If you are interested in blogging or want to promote your book, please contact E. B. Davis at writerswhokill@gmail.com

Our July author interviews: Ellen Byerrum (7/5), Day of the Dark anthology authors (7/12 and 7/19), and Nancy Cole Silverman (7/26).

Saturday Guest Bloggers in July: 7/1--Fran Stewart, and 7/8--Nancy Cole Silverman. WWK Saturday bloggers write on 7/15--Margaret S. Hamilton, 7/22--Kait Carson, and 7/29--E. B. Davis.


“May 16, 2017 – The Women’s Fiction Writers Association (WFWA) today announced the finalists of the second annual Star Award, given to authors of published women’s fiction. Six finalists were chosen in two categories, General and Outstanding Debut. The winners of the Star Award will be announced at the WFWA Retreat in Albuquerque, New Mexico on September 23, 2017.”

In the general category, WWK’s Carla Damron was one of three finalist for her novel, The Stone Necklace. Go to Carladamron.com for more information. Congratulations, Carla!

Congratulations to our writers for the following publications:

Warren Bull's new Lincoln mystery, Abraham Lincoln In Court & Campaign has been released. Look for the Kindle version on February 3.

Shari Randall's "Pets" will be included in Chesapeake Crimes: Fur, Feathers, and Felonies anthology, which will be published in 2018. In the same anthology "Rasputin," KM Rockwood's short story, will also be published. Her short story "Goldie" will be published in the Busted anthology, which will be released by Level Best Books on April 25th.

In addition, our prolific KM will have the following shorts published as well: "Sight Unseen" in Fish Out of Water, Guppie (SinC) anthology, just released, and "Making Tracks" in Passport to Murder, Bouchercon anthology, October 2017.

Margaret S. Hamilton's short story, "Once a Kappa" was published as a finalist in the Southern Writer's Magazine annual short story contest issue. Mysterical-E published her "Double Crust Corpse" in the Fall 2016 issue. "Baby Killer" will appear in the 2017 solar eclipse anthology Day of the Dark to be published this summer prior to the eclipse in August.

Linda Rodriquez has two pending book publications. Plotting the Character-Driven Novel will be released by Scapegoat Press on November 29th. Every Family Doubt, the fourth Skeet Bannion mystery, is scheduled for release on October, 18, 2017. Look for the interview by E. B. Davis here on that date!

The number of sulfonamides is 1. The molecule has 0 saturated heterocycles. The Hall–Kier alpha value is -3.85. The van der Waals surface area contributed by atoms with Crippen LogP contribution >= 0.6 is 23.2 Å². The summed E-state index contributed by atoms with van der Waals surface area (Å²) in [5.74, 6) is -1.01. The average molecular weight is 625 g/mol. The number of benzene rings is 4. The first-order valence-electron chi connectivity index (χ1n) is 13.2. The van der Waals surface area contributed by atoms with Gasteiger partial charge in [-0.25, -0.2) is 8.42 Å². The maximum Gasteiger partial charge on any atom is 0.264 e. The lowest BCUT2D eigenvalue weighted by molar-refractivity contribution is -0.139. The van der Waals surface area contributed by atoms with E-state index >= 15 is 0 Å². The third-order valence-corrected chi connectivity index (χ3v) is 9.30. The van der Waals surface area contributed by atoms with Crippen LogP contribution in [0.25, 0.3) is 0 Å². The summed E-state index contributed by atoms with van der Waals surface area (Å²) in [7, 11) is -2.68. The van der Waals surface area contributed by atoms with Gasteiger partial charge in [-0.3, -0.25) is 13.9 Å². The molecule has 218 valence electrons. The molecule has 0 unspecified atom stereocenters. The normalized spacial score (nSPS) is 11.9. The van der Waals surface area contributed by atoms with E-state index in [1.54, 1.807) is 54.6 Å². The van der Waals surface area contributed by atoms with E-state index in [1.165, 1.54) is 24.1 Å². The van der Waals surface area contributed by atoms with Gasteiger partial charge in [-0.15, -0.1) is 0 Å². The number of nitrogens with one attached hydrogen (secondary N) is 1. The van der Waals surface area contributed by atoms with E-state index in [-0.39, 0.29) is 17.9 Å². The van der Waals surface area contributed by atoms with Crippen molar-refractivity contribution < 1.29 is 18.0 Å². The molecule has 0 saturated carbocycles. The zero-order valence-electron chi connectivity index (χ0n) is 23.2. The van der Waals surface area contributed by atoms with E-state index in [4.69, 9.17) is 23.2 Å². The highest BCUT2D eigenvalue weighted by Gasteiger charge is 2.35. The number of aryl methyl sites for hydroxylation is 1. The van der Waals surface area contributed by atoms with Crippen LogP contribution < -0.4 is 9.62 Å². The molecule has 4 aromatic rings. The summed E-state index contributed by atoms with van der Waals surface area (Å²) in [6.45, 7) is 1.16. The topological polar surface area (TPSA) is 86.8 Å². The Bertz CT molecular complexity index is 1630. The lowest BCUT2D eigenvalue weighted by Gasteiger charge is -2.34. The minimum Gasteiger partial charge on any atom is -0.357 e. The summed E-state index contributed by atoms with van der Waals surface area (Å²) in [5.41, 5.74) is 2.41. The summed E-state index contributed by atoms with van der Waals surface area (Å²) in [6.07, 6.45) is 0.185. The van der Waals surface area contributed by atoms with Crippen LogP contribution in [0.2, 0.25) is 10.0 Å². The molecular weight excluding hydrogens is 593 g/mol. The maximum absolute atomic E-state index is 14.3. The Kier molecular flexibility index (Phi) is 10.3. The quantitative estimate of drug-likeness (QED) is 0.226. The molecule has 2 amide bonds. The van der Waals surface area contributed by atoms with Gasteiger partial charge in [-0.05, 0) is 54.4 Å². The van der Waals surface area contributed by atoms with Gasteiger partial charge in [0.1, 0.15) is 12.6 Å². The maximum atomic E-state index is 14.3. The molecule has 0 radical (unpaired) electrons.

James M. Jackson's 4th book in the Seamus McCree series, Doubtful Relations, is now available. His novella "Low Tide at Tybee" appears February 7 as part of Lowcountry Crimes: Four Novellas, which is available for order.

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Wednesday, January 9, 2013

Book Learnin'



I love reading.  Just like my fellow WWK bloggers here--and all of you who come to visit--reading is one of my favorite ways to unwind.  The benefits of reading are immeasurable (though I'm sure some scientist has found a way to quantify them).  Whether you need a break from your everyday reality, or want to be able to discuss the latest bestseller with friends, books are a great way to spend your time.

One of my favorite benefits, however, is the knowledge I gain from reading.

Now I don't mean to imply that I read textbooks or biographies on amazing people from our world's history; I'm not one who can learn something that way.  Quite honestly, within five minutes of reading something specifically designed to teach, either the words on the page become all jumbled, or I doze off.  But when a book imparts some wisdom in an enjoyable way I can actually retain the information.

Which is astounding, since I appear to have horrible reading comprehension.  When I took all those tests in school, Comprehension was always my lowest score, and I still have issues with it.  I've read the Harry Potter books several times, but still have trouble remembering in which book certain events or characters were introduced. 

I may not always remember where I learned certain bits of information, but I definitely get a thrill of "A-Ha!" the moment I glean some factoid from a book.  Devil in the White City was rife with interesting little tidbits, and some of those I actually remember; like that Cracker Jacks were invented for the 1893 World's Fair, as was the Ferris Wheel.